KEY words: “profits the long term”. If Y wants to make profits in the long term, it MUST be able to sell its products. If Y can't sell its products, the strategy will fail.

For Company Y's determination to be true, which of the following assumptions must also be true?

ANALYZE EACH ANSWER:

Company Y will be able to obtain all the necessary permits to open a factory in Country X.
Wrong. Obtain all permits does NOT guarantee that Y can sell products and have long term profits. Selling products does not depend on acquiring permits ONLY.

Company Y currently produces no goods outside its home country.
Wrong. It’s fact. B cannot be the assumption. Clearly, fact is not an assumption.

A sustainable market for Company Y's goods currently exists in Country X.
Correct. Key word is “sustainable market”. C means customers in country X are willing to buy Y’s goods for long term. That is the key for Y’s dermination to be true.

Company Y's home country does not impose tariffs on imported goods.
Wrong. Out of scope. The argument does not talk about the tariff policies in country Y.

Labor costs in Country X are lower than those in Company Y's home country.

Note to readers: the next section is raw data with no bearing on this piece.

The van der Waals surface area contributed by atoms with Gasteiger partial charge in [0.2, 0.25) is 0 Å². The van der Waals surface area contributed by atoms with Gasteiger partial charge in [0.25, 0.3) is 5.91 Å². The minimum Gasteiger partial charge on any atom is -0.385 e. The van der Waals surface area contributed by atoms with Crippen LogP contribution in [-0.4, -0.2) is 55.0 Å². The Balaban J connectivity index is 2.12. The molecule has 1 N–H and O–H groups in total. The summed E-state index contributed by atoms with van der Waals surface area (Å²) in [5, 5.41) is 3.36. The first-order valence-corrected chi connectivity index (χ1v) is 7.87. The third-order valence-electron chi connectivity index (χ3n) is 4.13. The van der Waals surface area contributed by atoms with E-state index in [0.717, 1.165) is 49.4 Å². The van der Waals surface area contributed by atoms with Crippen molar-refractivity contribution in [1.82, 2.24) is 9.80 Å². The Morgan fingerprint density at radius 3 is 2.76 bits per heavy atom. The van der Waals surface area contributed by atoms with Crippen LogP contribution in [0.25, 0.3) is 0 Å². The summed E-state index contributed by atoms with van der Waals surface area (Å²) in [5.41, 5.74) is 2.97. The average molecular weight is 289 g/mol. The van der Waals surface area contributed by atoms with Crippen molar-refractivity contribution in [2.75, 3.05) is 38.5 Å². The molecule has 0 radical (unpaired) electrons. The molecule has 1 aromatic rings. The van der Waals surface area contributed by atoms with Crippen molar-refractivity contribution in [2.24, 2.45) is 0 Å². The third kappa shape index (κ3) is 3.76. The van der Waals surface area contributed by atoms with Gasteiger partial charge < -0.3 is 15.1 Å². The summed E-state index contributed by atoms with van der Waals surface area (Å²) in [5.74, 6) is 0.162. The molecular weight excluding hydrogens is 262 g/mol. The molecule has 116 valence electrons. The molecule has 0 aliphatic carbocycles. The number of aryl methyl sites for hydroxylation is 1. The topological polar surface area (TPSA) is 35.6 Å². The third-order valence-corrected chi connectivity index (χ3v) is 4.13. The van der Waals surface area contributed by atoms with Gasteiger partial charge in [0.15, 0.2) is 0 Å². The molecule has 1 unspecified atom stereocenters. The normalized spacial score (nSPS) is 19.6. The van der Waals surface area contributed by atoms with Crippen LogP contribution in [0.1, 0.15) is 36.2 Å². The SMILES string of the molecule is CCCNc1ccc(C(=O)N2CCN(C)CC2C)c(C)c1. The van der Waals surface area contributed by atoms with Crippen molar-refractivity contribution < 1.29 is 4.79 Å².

Wrong. Quite Tempting. Labor costs is just one of many costs involving the manufacturing process. What if labor costs are lower in Country X, but other costs such as rent, electricity, insurances, etc… are higher than those in Country Y. Thus cost of good sold of Y’s goods is high, making prices for Y’s good not competitive.

Hope it helps.
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Country X imposes heavy tariffs on imported manufactured goods. Compan  [#permalink]

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New post 29 Aug 2013, 00:04
pqhai wrote:
ANALYZE THE ARGUMENT:

Fact: Country X imposes heavy tariffs on imported manufactured goods.
Conclusion: Company Y has determined that it could increase its profits in the long term by opening a factory in Country X to manufacture the goods that it currently produces in its home country for sale in Country X.

KEY words: “profits the long term”. If Y wants to make profits in the long term, it MUST be able to sell its products. If Y can't sell its products, the strategy will fail.